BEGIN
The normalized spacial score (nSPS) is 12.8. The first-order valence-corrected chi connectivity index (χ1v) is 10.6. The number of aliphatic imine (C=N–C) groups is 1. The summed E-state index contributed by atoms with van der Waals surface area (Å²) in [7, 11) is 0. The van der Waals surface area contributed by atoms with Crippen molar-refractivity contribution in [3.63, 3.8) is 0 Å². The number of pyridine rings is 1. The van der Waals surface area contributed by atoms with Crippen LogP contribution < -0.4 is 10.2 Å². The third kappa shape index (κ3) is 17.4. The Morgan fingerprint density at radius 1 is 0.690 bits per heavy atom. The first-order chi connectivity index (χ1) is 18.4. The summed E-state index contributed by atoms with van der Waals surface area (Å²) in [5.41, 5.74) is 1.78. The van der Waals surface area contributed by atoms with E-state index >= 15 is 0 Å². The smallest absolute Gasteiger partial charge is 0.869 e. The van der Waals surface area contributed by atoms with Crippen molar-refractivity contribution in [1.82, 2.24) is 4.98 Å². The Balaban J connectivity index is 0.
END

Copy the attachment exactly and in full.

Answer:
The normalized spacial score (nSPS) is 12.8. The first-order valence-corrected chi connectivity index (χ1v) is 10.6. The number of aliphatic imine (C=N–C) groups is 1. The summed E-state index contributed by atoms with van der Waals surface area (Å²) in [7, 11) is 0. The van der Waals surface area contributed by atoms with Crippen molar-refractivity contribution in [3.63, 3.8) is 0 Å². The number of pyridine rings is 1. The van der Waals surface area contributed by atoms with Crippen LogP contribution < -0.4 is 10.2 Å². The third kappa shape index (κ3) is 17.4. The Morgan fingerprint density at radius 1 is 0.690 bits per heavy atom. The first-order chi connectivity index (χ1) is 18.4. The summed E-state index contributed by atoms with van der Waals surface area (Å²) in [5.41, 5.74) is 1.78. The van der Waals surface area contributed by atoms with E-state index >= 15 is 0 Å². The smallest absolute Gasteiger partial charge is 0.869 e. The van der Waals surface area contributed by atoms with Crippen molar-refractivity contribution in [1.82, 2.24) is 4.98 Å². The Balaban J connectivity index is 0.